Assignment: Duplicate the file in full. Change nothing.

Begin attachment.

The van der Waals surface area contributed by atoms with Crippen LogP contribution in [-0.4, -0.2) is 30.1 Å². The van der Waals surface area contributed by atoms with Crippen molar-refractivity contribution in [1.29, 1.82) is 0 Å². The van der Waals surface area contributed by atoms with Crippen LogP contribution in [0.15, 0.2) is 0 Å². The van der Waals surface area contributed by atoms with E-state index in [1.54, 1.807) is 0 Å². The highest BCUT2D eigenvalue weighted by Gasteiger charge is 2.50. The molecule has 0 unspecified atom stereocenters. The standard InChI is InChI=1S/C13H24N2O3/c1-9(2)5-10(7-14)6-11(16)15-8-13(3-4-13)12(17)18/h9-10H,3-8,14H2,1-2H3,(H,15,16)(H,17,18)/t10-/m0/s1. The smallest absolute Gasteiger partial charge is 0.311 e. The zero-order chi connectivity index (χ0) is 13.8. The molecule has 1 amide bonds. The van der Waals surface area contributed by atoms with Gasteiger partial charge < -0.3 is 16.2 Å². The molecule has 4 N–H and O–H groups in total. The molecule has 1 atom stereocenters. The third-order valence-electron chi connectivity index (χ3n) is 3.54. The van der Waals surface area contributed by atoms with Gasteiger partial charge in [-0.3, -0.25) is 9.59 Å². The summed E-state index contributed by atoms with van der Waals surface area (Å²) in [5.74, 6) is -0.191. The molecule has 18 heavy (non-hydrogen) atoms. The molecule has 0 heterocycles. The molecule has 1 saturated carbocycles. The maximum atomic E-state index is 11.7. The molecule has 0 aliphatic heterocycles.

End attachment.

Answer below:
The van der Waals surface area contributed by atoms with Crippen LogP contribution in [-0.4, -0.2) is 30.1 Å². The van der Waals surface area contributed by atoms with Crippen molar-refractivity contribution in [1.29, 1.82) is 0 Å². The van der Waals surface area contributed by atoms with Crippen LogP contribution in [0.15, 0.2) is 0 Å². The van der Waals surface area contributed by atoms with E-state index in [1.54, 1.807) is 0 Å². The highest BCUT2D eigenvalue weighted by Gasteiger charge is 2.50. The molecule has 0 unspecified atom stereocenters. The standard InChI is InChI=1S/C13H24N2O3/c1-9(2)5-10(7-14)6-11(16)15-8-13(3-4-13)12(17)18/h9-10H,3-8,14H2,1-2H3,(H,15,16)(H,17,18)/t10-/m0/s1. The smallest absolute Gasteiger partial charge is 0.311 e. The zero-order chi connectivity index (χ0) is 13.8. The molecule has 1 amide bonds. The van der Waals surface area contributed by atoms with Gasteiger partial charge < -0.3 is 16.2 Å². The molecule has 4 N–H and O–H groups in total. The molecule has 1 atom stereocenters. The third-order valence-electron chi connectivity index (χ3n) is 3.54. The van der Waals surface area contributed by atoms with Gasteiger partial charge in [-0.3, -0.25) is 9.59 Å². The summed E-state index contributed by atoms with van der Waals surface area (Å²) in [5.74, 6) is -0.191. The molecule has 18 heavy (non-hydrogen) atoms. The molecule has 0 heterocycles. The molecule has 1 saturated carbocycles. The maximum atomic E-state index is 11.7. The molecule has 0 aliphatic heterocycles.